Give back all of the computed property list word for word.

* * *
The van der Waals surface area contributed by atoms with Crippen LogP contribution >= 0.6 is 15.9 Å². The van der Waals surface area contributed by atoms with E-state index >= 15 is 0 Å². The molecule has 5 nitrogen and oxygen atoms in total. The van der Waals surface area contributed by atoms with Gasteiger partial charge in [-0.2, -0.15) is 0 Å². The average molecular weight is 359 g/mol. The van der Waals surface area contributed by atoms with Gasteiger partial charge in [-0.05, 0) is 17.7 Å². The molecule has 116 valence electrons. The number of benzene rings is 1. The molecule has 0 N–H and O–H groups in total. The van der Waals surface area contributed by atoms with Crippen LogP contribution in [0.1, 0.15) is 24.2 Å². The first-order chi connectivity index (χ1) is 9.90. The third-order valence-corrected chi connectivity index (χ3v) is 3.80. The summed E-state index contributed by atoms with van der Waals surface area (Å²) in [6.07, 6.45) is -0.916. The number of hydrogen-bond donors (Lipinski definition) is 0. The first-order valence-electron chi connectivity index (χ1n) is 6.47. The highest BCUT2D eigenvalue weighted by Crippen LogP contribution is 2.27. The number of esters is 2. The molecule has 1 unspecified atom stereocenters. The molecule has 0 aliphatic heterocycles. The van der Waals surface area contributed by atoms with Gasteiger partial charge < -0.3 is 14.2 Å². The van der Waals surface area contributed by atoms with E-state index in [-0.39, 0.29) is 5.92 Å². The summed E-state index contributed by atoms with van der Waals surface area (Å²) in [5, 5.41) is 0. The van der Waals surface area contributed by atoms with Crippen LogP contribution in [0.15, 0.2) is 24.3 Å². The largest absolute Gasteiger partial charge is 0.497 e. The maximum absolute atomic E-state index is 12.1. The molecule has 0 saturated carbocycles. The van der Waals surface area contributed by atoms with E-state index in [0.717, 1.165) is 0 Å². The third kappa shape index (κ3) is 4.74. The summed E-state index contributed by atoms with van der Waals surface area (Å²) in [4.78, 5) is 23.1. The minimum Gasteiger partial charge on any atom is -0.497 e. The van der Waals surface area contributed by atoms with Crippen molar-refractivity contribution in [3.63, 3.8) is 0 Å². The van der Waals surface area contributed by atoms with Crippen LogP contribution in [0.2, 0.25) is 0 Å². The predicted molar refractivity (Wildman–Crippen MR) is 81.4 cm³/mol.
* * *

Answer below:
The van der Waals surface area contributed by atoms with Crippen LogP contribution >= 0.6 is 15.9 Å². The van der Waals surface area contributed by atoms with E-state index >= 15 is 0 Å². The molecule has 5 nitrogen and oxygen atoms in total. The van der Waals surface area contributed by atoms with Gasteiger partial charge in [-0.2, -0.15) is 0 Å². The average molecular weight is 359 g/mol. The van der Waals surface area contributed by atoms with Gasteiger partial charge in [-0.05, 0) is 17.7 Å². The molecule has 116 valence electrons. The number of benzene rings is 1. The molecule has 0 N–H and O–H groups in total. The van der Waals surface area contributed by atoms with Crippen LogP contribution in [0.1, 0.15) is 24.2 Å². The first-order chi connectivity index (χ1) is 9.90. The third-order valence-corrected chi connectivity index (χ3v) is 3.80. The summed E-state index contributed by atoms with van der Waals surface area (Å²) in [6.07, 6.45) is -0.916. The number of hydrogen-bond donors (Lipinski definition) is 0. The first-order valence-electron chi connectivity index (χ1n) is 6.47. The highest BCUT2D eigenvalue weighted by Crippen LogP contribution is 2.27. The number of esters is 2. The molecule has 1 unspecified atom stereocenters. The molecule has 0 aliphatic heterocycles. The van der Waals surface area contributed by atoms with Gasteiger partial charge < -0.3 is 14.2 Å². The van der Waals surface area contributed by atoms with E-state index in [-0.39, 0.29) is 5.92 Å². The summed E-state index contributed by atoms with van der Waals surface area (Å²) in [5, 5.41) is 0. The van der Waals surface area contributed by atoms with Crippen LogP contribution in [0.15, 0.2) is 24.3 Å². The largest absolute Gasteiger partial charge is 0.497 e. The maximum absolute atomic E-state index is 12.1. The molecule has 0 saturated carbocycles. The van der Waals surface area contributed by atoms with E-state index in [0.717, 1.165) is 0 Å². The third kappa shape index (κ3) is 4.74. The summed E-state index contributed by atoms with van der Waals surface area (Å²) in [4.78, 5) is 23.1. The minimum Gasteiger partial charge on any atom is -0.497 e. The van der Waals surface area contributed by atoms with Crippen molar-refractivity contribution in [3.63, 3.8) is 0 Å². The van der Waals surface area contributed by atoms with Crippen LogP contribution in [0.2, 0.25) is 0 Å². The predicted molar refractivity (Wildman–Crippen MR) is 81.4 cm³/mol.